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What is Hypocalcemia:Nursing Case Study

Thursday, 6 March 2014

Hypocalcemia is commonly seen in neonates, particularly those of low birth weights below 1,500 g, premature neonates (less than 32 weeks' gestation), neonates of mothers with diabetes, and those who experienced birth asphyxia. Neonatal hypocalcemia can be broken into two categories:

■ Early onset in the first 48 to 72 hours after birth is typically asymptomatic and possibly not requiring treatment because it usually remits spontaneously within the 72 hours and doesn't recur.

■ Late onset occurs 3 to 7 days after birth, usually with clinical and laboratory evidence and requiring treatment.
Trousseau sign of latent tetany is a medical sign seen in patients with Hypocalcemia
Serum calcium represents only 1% of the total calcium in the body, but we rely on it to regulate certain cell functions and trigger several enzyme cascades in cells, stimulate secretions from the exocrine glands, conduct nerve impulses, and facilitate the contraction of smooth and cardiac muscles. Of the 1% calcium in the blood, only 50% is unbound to other proteins or minerals and, therefore, free to carry out all the actions cited above. The free calcium is called "ionized," and laboratory testing reveals its normal range to be 4 to 5 mg/dl out of a total serum calcium range of 8.5 to 10.5 mg/dl. These ranges are maintained by the interactions of several other electrolytes and hormones, including parathyroid hormone (PTH), vitamin D, phosphate, and magnesium as well as the efficiency of the kidneys and liver in metabolizing these chemicals.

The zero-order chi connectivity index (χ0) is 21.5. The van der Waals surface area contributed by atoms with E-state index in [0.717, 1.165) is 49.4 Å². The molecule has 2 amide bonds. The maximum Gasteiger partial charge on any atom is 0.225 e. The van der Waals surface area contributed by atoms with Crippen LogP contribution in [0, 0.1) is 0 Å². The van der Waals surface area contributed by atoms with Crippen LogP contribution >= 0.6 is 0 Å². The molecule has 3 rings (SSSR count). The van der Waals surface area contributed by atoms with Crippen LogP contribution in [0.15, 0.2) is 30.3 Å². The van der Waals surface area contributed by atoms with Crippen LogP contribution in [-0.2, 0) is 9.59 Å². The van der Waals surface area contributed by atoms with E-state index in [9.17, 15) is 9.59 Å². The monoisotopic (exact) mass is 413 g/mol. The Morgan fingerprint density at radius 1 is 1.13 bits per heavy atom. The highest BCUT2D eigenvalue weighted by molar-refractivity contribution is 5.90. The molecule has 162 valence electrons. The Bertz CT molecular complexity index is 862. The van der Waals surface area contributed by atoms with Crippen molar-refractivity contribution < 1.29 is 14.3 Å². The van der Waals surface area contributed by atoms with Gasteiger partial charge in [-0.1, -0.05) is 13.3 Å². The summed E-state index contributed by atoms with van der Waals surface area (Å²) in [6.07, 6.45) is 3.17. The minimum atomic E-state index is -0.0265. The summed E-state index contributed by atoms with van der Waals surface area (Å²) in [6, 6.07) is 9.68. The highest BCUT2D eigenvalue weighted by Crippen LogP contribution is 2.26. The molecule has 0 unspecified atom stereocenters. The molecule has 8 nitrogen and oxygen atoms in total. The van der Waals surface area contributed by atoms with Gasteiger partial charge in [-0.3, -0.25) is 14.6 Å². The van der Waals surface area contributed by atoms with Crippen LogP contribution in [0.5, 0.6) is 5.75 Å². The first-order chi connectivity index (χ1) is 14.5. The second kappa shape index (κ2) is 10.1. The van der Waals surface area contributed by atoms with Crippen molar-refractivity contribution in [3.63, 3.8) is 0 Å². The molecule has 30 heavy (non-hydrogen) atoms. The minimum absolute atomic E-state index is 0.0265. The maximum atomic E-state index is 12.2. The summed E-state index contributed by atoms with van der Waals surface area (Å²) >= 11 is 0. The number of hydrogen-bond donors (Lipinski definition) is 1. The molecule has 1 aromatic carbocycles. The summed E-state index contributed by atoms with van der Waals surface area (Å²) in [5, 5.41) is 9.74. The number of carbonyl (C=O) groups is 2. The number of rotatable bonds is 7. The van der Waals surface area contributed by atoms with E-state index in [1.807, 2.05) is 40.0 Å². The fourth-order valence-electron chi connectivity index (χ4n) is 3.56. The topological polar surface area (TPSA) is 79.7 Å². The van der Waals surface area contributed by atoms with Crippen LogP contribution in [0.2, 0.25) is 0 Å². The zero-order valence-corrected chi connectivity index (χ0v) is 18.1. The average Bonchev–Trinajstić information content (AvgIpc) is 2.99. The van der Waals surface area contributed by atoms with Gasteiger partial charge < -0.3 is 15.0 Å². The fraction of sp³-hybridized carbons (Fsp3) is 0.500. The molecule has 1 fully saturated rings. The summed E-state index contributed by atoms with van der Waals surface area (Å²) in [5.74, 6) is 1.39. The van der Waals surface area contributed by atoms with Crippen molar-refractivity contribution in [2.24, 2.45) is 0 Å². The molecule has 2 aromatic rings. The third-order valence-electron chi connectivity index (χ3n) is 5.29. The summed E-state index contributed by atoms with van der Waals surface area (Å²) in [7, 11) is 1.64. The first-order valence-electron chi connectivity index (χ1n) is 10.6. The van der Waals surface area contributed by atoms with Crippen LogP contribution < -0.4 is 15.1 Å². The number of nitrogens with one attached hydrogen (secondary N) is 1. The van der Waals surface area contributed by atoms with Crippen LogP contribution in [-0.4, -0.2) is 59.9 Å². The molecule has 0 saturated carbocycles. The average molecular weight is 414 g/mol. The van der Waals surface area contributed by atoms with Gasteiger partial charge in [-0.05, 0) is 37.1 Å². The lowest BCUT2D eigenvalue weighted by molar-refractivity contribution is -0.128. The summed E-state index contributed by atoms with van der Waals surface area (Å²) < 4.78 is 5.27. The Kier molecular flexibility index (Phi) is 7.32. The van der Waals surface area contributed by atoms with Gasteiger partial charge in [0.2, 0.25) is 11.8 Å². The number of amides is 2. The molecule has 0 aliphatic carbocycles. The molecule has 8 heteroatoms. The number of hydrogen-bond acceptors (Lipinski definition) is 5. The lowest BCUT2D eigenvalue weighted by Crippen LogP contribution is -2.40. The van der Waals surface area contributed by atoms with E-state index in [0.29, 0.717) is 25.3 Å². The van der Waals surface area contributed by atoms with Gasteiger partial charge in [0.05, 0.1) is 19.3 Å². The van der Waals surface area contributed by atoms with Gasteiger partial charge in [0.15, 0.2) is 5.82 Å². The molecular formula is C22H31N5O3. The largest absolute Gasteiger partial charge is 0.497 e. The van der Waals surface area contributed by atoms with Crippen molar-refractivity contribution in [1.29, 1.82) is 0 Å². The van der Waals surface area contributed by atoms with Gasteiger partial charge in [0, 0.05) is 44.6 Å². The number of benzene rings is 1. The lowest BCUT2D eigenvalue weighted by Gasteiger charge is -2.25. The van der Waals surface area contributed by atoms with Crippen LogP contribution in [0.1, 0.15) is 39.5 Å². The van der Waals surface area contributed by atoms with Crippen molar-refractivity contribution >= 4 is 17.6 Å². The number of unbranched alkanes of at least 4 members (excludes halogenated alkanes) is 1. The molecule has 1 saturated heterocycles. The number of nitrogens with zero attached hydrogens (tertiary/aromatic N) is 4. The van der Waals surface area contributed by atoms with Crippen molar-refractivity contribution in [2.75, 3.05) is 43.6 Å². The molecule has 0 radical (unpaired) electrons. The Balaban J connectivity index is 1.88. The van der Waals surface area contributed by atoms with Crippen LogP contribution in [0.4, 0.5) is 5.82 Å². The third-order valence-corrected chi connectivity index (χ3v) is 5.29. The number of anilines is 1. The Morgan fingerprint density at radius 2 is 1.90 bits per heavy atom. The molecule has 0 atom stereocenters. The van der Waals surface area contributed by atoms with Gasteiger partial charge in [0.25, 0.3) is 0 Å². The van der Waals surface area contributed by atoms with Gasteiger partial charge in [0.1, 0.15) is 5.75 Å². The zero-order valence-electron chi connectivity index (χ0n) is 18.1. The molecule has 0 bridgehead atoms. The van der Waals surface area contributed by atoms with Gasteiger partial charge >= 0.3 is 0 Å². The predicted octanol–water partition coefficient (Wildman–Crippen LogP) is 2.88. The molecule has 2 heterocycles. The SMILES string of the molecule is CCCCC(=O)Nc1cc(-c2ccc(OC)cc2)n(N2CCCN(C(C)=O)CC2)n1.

When calcium levels are low, the excitability threshold of neurons decreases, resulting in sensory and motor nerve effects and central nervous system effects. While the nerves are overstimulated, the muscles can't respond promptly because the lack of calcium ions slows the release of acetylcholine at the neuromuscular junction. Eventually, the neuronal excitability overcomes the inhibition of muscle contraction, and tetany of the extremities, larynx, and bronchioles results. The cardiac muscle commonly remains inhibited and continues to contract poorly.

■ Adverse effects of I.V. calcium administration
■ Severe tissue necrosis if extravasation of peripheral line
■ Liver necrosis if accidentally misplaced into portal vein via umbilical vein
■ Intestinal necrosis if rapidly infused through an umbilical artery
■ Arterial spasm if rapidly infused through an arterial line
■ Brain damage from seizures and other insults triggered by very low calcium levels
■ Cardiac arrhythmias and decreased cardiac output from very low or very high calcium levels
■ Severe laryngospasm with airway obstruction

Assessment (only potential abnormalities listed)
Nursing history by functional health pattern
Health perception and management

■ Preterm delivery, small for gestational age, or low birth weight (neonate hasn't accumulated calcium)